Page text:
BY ELSA KLENSCH :
CAREER CHANGES: Sometimes they are welcome, sometimes they are
not. But career changes are inevitable. Experts predict that young women today
will change careers four to five times during their working life.
Sounds tough, and it is. I know, I have done it at
least three times. But each change stimulated me, and each time I was glad I
have done it.
I started out as a reporter covering hard news, got into
fashion magazines, then TV and now I'm writing mysteries. My detective, Sonya
Iverson, is a TV producer, and a combination of many women I have worked with.
She is tough, honest, and intuitive. She is divorced, likes to date, but is
wary of serious involvement.
My first important change was leaving a reporting job
on Women's Wear Daily to go to Vogue. It was the first time I had
worked with an all-woman staff.
Women supporting women? Forget it. Gossip was rampant
and so was petty jealousy, but I learned to steer clear of office politics and
focus on the magazine and its content. I had taken the job for self-
development, not to be loved.
And those insecure fashion editors taught me a lot.
Each of them had a great sense of personal style. Watching them made it easier
for me to develop my own style. I owe them for that.
My second big career change was starting in television.
I had long believed that fashion shows belonged on television. So when I got a
call from CNN, it was a vision come true.
They asked me to do a show about "women's interests."
That was just the job for proving how TV could spread the fashion
Style with Elsa Klensch went on air the week
CNN began in June 1980. It was the first time a regularly scheduled program on
style was broadcast internationally.
At that time I knew little about TV production and many
of my suggestions were opposed. I was fighting tradition -- the way things had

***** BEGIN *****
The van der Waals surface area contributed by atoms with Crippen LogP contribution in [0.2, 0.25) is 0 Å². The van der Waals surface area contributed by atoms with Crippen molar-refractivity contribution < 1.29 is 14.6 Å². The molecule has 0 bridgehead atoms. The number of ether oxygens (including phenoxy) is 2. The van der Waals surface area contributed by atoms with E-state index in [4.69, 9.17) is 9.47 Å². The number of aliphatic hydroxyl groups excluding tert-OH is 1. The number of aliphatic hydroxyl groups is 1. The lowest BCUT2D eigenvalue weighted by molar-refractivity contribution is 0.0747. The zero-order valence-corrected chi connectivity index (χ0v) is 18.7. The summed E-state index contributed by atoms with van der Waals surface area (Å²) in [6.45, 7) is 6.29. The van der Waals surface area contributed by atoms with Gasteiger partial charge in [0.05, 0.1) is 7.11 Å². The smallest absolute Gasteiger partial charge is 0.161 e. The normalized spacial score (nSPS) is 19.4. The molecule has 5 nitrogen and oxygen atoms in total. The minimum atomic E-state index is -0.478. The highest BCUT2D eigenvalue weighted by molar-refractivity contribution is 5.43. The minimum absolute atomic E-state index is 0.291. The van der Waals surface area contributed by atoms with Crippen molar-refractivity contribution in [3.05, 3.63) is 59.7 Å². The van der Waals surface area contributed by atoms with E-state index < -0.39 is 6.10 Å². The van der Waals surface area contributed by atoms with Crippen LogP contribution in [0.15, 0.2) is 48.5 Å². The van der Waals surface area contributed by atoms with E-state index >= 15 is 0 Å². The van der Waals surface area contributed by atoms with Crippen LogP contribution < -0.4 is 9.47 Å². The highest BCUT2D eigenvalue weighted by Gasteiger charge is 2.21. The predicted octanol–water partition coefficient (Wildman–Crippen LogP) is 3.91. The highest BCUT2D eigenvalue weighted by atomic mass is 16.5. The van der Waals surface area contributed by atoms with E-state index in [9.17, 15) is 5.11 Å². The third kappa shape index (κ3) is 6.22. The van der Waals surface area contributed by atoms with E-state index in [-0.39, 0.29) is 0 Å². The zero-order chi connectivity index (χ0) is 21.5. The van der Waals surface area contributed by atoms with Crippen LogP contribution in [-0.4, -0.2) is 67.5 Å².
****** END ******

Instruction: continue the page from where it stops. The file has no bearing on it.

always been done.
But even though I
realized I might be putting a glass ceiling over my own head, I fought
TV was so different from print. For one
thing, I learneded the value of having a strong team -- and also the importance
of my providing leadership.
The other lesson I learned from television was to show
off my assets. One asset was my voice. So I took lessons to use it well, and to
keep it distinct and recognizable. I also had my hair styled to frame my long
face, and I took off 10 pounds.
After 20 years at CNN I felt it was time to move
I had always read mysteries, and I decided
to try my hand at writing a mystery novel. I was lucky. I got a four-book
contract. Writing novels is great fun, but it takes more concentration than
anything I have ever done.
I decided to work at home in my study. I wanted the
room to be special, so I painted it a clear red and hung - floor-to-ceiling -
black-and-white prints and photos I collected over the years. The contrast of
the red with the black and white helps give me the stimulation I need after so
many years of working with people. I call it my sanctuary and I am content
Career changes are frightening, but
I have found it is not so
much a matter of where you go next. To make each change a positive experience
what really matters is to keep focused on the work -- and staying tough enough
to remain true to your own uniqueness.
To schedule an interview with
Patty Garcia, Senior Publicist
Tor & Forge Books Tf: (646) 307-5410
Live at 10:00, Dead
at 10:15 /
Shooting Script /
||Web site design, images and all written matierial are
Copyright Elsa Klensch, 2004 - 2007